The Bible and Myth

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Today I’ve been thinking about Richard Rohr’s great line:

“Literalism is usually the lowest and least level of meaning.”

I think what he’s hinting at is what we all (deep down) wish for our world to be like. At least that’s what I hope he means. The most inspiring stories are those that transport us outside of our spatial and “literal” world— even when (or especially when) those stories are mythical.

That’s why we’re so drawn to writers like Tolkein (LOTR) and Lewis (Til We have Faces & Space Trilogy, and even MacDonald’s Fairy Tales (like Phantastes). When we read stories like the Hobbit and Lord of the Rings, we find them to be “believable” in the sense that they show us what our world “could” be like or “should” be like.

I’m not sure if I can articulate this clearly, but the Bible comes to mind (or, maybe better — “should” come to mind) when we think about those mythical stories that draw us in — stories about war and peace, defeat and victory; death and resurrection, wonder and the miraculous… etc. Yet, I wonder why the Bible doesn’t inspire like those great myths? After all, the biblical theme of Redemption through Death and Defeat is much like the theme of Tolkein’s storytelling.

Of course, for the many who disagree with my on that last point, feel free to ignore the rest of this post… But if you’re still with me, here’s where I’m heading with that thought…

My question is, why doesn’t the Biblical story come across like the great myths? Why doesn’t it draw (some of) us in like those great myths. After all, much of the Bible reads like those captivating and inspiring stories.

Obviously, one reason is that the Bible doesn’t claim to be myth. It claims to be relating historical events, happening in historical time. So it demythologizes even the most fanciful stories, like Jonah and the Whale. Another reason the Bible wanes in its appeal might be because it is over-read. One of the habits I grew up with was the idea that one should develop the discipline of reading through the entire Bible once a year. I’ve personally plowed thorough it cover to cover more times than I can remember.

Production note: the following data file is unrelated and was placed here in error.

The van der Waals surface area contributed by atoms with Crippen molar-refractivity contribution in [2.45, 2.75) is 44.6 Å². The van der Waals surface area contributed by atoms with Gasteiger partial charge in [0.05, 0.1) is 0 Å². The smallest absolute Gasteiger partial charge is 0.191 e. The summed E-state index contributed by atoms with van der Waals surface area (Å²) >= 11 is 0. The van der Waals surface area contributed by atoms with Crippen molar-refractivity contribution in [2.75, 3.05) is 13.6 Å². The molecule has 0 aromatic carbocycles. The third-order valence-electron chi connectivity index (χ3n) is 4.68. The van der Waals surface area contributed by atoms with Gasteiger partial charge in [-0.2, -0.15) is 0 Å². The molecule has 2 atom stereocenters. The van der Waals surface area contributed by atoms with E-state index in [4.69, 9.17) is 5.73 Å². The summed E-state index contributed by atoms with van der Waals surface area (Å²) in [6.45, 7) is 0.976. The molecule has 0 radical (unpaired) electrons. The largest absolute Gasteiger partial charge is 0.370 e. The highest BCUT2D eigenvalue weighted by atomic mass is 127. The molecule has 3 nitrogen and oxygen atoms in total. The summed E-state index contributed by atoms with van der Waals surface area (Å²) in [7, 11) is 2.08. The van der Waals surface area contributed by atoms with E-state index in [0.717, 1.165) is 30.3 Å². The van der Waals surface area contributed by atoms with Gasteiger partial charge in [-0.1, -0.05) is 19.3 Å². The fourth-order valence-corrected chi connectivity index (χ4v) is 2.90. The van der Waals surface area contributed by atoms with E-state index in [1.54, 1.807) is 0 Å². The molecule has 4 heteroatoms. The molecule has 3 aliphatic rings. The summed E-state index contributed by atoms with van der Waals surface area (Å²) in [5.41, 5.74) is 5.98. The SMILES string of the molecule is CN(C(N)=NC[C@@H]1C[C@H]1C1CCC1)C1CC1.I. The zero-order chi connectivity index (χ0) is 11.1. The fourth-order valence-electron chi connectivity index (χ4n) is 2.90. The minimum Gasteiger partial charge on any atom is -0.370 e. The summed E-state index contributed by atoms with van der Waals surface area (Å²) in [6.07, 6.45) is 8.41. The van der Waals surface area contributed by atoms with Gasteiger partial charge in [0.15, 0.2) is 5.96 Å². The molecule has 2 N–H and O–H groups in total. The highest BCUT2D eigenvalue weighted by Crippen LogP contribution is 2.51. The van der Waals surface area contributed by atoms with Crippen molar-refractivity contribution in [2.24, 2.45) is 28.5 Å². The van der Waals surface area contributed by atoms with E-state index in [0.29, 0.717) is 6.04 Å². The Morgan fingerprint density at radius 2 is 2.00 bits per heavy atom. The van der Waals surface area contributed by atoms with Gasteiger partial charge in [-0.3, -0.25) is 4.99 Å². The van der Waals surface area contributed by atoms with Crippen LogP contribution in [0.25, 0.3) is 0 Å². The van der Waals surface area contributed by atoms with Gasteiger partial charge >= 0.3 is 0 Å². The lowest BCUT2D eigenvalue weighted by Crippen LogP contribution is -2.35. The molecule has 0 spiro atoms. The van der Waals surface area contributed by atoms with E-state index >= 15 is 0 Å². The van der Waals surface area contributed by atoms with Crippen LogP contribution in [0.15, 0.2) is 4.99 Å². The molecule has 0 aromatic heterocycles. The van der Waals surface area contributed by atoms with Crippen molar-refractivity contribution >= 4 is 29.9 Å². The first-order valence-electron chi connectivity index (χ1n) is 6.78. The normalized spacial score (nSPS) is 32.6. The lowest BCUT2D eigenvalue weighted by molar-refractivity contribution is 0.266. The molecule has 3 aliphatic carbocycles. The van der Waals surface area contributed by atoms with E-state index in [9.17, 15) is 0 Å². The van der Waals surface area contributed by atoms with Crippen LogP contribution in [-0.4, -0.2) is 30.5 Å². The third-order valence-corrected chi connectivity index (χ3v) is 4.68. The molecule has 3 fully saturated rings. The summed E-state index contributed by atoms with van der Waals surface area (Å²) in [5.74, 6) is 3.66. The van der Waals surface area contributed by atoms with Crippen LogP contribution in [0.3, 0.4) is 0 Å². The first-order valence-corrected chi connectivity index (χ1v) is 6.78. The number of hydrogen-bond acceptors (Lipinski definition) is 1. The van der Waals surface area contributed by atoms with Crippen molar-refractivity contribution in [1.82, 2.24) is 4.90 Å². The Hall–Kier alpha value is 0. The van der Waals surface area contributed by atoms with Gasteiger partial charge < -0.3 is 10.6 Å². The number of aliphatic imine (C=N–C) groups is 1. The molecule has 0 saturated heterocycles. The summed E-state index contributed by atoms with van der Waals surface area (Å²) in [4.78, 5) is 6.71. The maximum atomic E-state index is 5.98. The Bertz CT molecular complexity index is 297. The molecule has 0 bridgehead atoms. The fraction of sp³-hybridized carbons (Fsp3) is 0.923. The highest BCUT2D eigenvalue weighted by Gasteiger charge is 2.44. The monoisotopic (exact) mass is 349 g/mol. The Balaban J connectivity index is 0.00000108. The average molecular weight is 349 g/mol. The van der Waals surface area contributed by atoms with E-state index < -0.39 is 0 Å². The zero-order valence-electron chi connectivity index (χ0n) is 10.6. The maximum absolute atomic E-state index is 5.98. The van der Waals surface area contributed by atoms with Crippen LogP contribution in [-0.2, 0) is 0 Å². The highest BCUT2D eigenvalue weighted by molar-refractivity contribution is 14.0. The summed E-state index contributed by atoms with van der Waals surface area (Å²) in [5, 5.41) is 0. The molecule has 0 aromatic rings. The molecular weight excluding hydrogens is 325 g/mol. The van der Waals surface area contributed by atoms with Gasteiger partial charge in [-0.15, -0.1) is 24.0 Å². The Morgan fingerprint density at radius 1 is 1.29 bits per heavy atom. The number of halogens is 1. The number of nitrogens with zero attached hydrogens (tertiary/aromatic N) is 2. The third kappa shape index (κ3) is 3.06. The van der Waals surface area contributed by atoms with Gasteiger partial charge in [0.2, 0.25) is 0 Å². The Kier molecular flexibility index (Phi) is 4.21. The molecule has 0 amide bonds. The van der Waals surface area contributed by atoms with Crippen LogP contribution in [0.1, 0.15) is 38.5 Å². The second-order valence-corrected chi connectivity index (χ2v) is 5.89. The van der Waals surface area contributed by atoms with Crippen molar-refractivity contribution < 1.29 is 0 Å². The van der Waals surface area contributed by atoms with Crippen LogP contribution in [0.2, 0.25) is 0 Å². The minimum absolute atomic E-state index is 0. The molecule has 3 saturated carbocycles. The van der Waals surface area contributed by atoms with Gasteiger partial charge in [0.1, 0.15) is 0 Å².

But aside from that, I wonder if another reason why the Bible doesn’t draw some of us in like the great myths might be because there’s a striking difference between the stories written by Tolkein and his kind, and the Biblical story — the difference is that Tolkein, while telling a captivating and inspiring story, doesn’t demand an outright moral response, whereas the Bible does.

What I mean is this — Tolkein and others (Lewis, MacDonald, Charles Williams, etc) tell their stories in a way that masks the spiritual lessons to be learned, so that they make us work for for and think more deeply through the moral dilemmas and implications. They make us draw on our imagination to arrive at sacred truth rather than spoon-feed us. They don’t ask us to believe the factuality of the story before accepting the moral truths that they present. They don’t claim to be based in actual history, so that they force us to reason through the moral issues brought on by historical events on our own; whereas the Bible requires a definitive response to the redemption story told as an historical event.

By merely demanding a response to the historical event, the Bible encourages us to minimize the moral struggle, or rushes us through the moral struggle that comes through the process of conviction of sin, because it eliminates the necessity for the sinner to deal with the consequences of his own sin by allowing the sinner to thrust himself on the mercy of the saving God without demanding a moral struggle, in fact, by eliminating the moral struggle.

In other words, the Bible offers an “easy way out” of the consequences of moral ruin that prevail in the heart of humanity. After all, Jesus did say “Come unto me… for my yoke is easy, my burden is light.”

That is not to claim that the message of the Bible isn’t one of Grace. I believe it is. But I’m simply asking a question that Rohr’s comment elicits (at least for me, although it might not be his intent). The question is this — What would it take (and what would it look like) for the Biblical stories be read as myth and still hold the authority, the beauty, the fascination that is sensed when we read the great “sacred” myths like Lord of the Rings?

Of course everyone must answer the question for himself. And for some, it’s not even a question… Like Peter Kreeft wrote: “you either see it or you don’t… If you don’t see it skip over it.”




Author of the book: Between Faith and Doubt — An Evolving Faith Journey

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Samuel Cardillo

Samuel Cardillo

Author of the book: Between Faith and Doubt — An Evolving Faith Journey

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